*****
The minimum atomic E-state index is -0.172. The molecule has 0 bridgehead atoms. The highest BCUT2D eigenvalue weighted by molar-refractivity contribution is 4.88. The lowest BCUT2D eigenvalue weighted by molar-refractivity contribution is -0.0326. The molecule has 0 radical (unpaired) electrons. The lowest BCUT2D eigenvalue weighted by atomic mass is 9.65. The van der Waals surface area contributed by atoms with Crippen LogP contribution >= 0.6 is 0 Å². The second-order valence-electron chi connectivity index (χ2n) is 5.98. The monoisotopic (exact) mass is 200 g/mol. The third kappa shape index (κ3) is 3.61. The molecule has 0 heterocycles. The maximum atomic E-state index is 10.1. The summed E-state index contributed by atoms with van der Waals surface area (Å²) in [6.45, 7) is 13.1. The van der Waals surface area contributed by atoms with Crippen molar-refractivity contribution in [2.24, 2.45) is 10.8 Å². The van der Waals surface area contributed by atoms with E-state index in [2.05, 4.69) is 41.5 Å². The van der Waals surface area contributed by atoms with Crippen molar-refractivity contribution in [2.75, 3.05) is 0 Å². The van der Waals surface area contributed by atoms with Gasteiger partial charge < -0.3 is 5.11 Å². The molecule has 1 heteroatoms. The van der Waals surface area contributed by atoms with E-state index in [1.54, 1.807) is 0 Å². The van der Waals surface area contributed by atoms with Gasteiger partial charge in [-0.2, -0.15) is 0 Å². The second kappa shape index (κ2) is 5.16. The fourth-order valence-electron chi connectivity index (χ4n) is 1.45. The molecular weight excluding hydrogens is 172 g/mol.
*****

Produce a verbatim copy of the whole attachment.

The minimum atomic E-state index is -0.172. The molecule has 0 bridgehead atoms. The highest BCUT2D eigenvalue weighted by molar-refractivity contribution is 4.88. The lowest BCUT2D eigenvalue weighted by molar-refractivity contribution is -0.0326. The molecule has 0 radical (unpaired) electrons. The lowest BCUT2D eigenvalue weighted by atomic mass is 9.65. The van der Waals surface area contributed by atoms with Crippen LogP contribution >= 0.6 is 0 Å². The second-order valence-electron chi connectivity index (χ2n) is 5.98. The monoisotopic (exact) mass is 200 g/mol. The third kappa shape index (κ3) is 3.61. The molecule has 0 heterocycles. The maximum atomic E-state index is 10.1. The summed E-state index contributed by atoms with van der Waals surface area (Å²) in [6.45, 7) is 13.1. The van der Waals surface area contributed by atoms with Crippen molar-refractivity contribution in [2.24, 2.45) is 10.8 Å². The van der Waals surface area contributed by atoms with E-state index in [2.05, 4.69) is 41.5 Å². The van der Waals surface area contributed by atoms with Crippen molar-refractivity contribution in [2.75, 3.05) is 0 Å². The van der Waals surface area contributed by atoms with Gasteiger partial charge < -0.3 is 5.11 Å². The molecule has 1 heteroatoms. The van der Waals surface area contributed by atoms with E-state index in [1.54, 1.807) is 0 Å². The van der Waals surface area contributed by atoms with Gasteiger partial charge in [-0.2, -0.15) is 0 Å². The second kappa shape index (κ2) is 5.16. The fourth-order valence-electron chi connectivity index (χ4n) is 1.45. The molecular weight excluding hydrogens is 172 g/mol.